Thanks everyone for your prayers!
I was quite emotional going into the appointment after trying to decide whether to check yes or no on the survey sheet they gave me as to whether or not I "have emotional concerns or need counseling." AUGH! I just put a question mark. That along with the multiple bulletin boards in the waiting room with hundreds of pictures of beautiful, healthy, smiling babies made me start to tear up.
I was able to get control of myself until I had to tell the nurse who saw us first about Felicity. It's just so hard and I don't always know how people are going to react - whether they'll be gentle or brush it off like it's nothing.
After that we spent quite of a bit of time talking with the resident doctor. She went over most everything with us and answered what questions we had before we met with the doctor. Here's the low-down:
Paul has antigen c in his chromosomes which he most likely passed to Felicity. Our blood mixed at some point (probably during her birth) and my body produced an antibody to it - meaning my body wants to fight off any red blood cells with antigen c in them. We need to determine whether the baby also carries this antigen. This will be done with an amniocentesis (a needle inserted into my uterus to withdraw amniotic fluid) on August 7th. They need to wait until I am 15 weeks along to do it.
If the baby does not carry this antigen (a 50% chance), then all will be fine and this pregnancy can proceed normally. However if the baby does carry this antigen, I will be closely followed via special ultrasounds to see if the baby is developing anemia (a 65% chance). They will do this by watching an artery in the baby's brain to see how quickly the blood is being pumped. An anemic baby's heart will have to pump blood much more quickly than a healthy baby. These ultrasounds would happen every week most likely.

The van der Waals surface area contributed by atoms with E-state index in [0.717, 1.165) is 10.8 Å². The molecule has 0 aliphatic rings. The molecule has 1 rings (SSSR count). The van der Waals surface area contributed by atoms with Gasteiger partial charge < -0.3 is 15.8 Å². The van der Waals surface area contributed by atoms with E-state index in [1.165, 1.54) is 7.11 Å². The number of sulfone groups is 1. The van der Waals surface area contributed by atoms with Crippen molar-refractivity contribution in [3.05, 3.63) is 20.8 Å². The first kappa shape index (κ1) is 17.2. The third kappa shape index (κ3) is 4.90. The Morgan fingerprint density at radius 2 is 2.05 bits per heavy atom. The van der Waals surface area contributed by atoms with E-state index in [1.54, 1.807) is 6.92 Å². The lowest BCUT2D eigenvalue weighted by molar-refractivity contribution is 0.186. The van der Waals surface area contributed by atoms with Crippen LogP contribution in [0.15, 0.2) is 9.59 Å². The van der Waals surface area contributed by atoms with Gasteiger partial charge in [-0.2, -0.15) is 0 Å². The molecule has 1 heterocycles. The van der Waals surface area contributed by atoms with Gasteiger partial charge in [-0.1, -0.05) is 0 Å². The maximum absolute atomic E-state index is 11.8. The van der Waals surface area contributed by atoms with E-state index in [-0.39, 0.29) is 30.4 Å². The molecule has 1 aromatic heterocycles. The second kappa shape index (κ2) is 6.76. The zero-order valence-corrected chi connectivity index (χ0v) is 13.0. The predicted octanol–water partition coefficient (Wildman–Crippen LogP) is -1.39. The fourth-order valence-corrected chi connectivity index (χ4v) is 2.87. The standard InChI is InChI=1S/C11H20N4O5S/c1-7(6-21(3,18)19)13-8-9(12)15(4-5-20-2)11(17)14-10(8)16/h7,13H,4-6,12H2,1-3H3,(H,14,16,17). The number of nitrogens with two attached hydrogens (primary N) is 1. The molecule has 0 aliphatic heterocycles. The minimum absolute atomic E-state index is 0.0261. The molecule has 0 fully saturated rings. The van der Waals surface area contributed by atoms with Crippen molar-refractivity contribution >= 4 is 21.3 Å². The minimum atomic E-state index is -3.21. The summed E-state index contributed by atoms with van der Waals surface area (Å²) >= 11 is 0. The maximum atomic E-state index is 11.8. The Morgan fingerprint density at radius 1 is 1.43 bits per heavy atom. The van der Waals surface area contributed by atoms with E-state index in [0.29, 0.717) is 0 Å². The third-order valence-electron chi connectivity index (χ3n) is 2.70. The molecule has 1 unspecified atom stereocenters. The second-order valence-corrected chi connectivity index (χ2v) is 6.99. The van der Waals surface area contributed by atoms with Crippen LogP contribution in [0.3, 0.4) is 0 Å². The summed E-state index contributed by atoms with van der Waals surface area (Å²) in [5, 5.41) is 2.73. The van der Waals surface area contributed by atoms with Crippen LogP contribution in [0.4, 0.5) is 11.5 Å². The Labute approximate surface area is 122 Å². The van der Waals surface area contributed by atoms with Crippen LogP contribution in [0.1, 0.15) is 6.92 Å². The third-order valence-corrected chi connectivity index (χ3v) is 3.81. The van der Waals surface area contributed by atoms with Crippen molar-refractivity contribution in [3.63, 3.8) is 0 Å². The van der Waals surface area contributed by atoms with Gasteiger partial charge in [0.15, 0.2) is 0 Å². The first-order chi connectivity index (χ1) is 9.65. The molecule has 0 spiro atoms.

Then if baby develops anemia, a cordocentesis will be done (taking blood from the umbilical cord which involves baby being sedated for the procedure) to test baby's iron level. This will determine the need for blood transfusions which could happen every 2-3 weeks or more often in the beginning. If baby is not doing well, an early induction will be considered.
It was very helpful to get the big picture and to know a little of what the future holds. The doctors were VERY nice and really answered all the questions we had. We will also see a genetic counselor on August 7 as this antibody issue could affect every baby from here on out. Elijah is not affected by this thankfully. Usually the first child in these cases is not a carrier.
Please continue to pray! While having an amniocentesis is not unusual, it does carry risks of infection and miscarriage. But by doing this we will know for sure whether or not this baby is at risk and can proceed accordingly. If you've had one, I'd be interested to hear about your experience.
We may also have the opportunity to be a part of a trial at a hospital in Milwaukee that is testing baby's blood type through mom's blood. This is routinely done in Europe but due to federal regulations and lack of studies in the US, it is not considered as conclusive as amniocentesis yet. It has great promise though because it is completely non-invasive, unlike amnios. Being a part of it could give us more information as well as help set standards for moms in the future dealing with these types of issues. We are waiting to hear more information about if from the doctor.
Thanks again for all your support! It is such an encouragement to us! Ethan often reads your comments over my shoulder and it is having an impact on him, knowing that so many care and are praying.
PAUL- please correct me in my comments if I missed anything or got any info. wrong. Love you, Babe!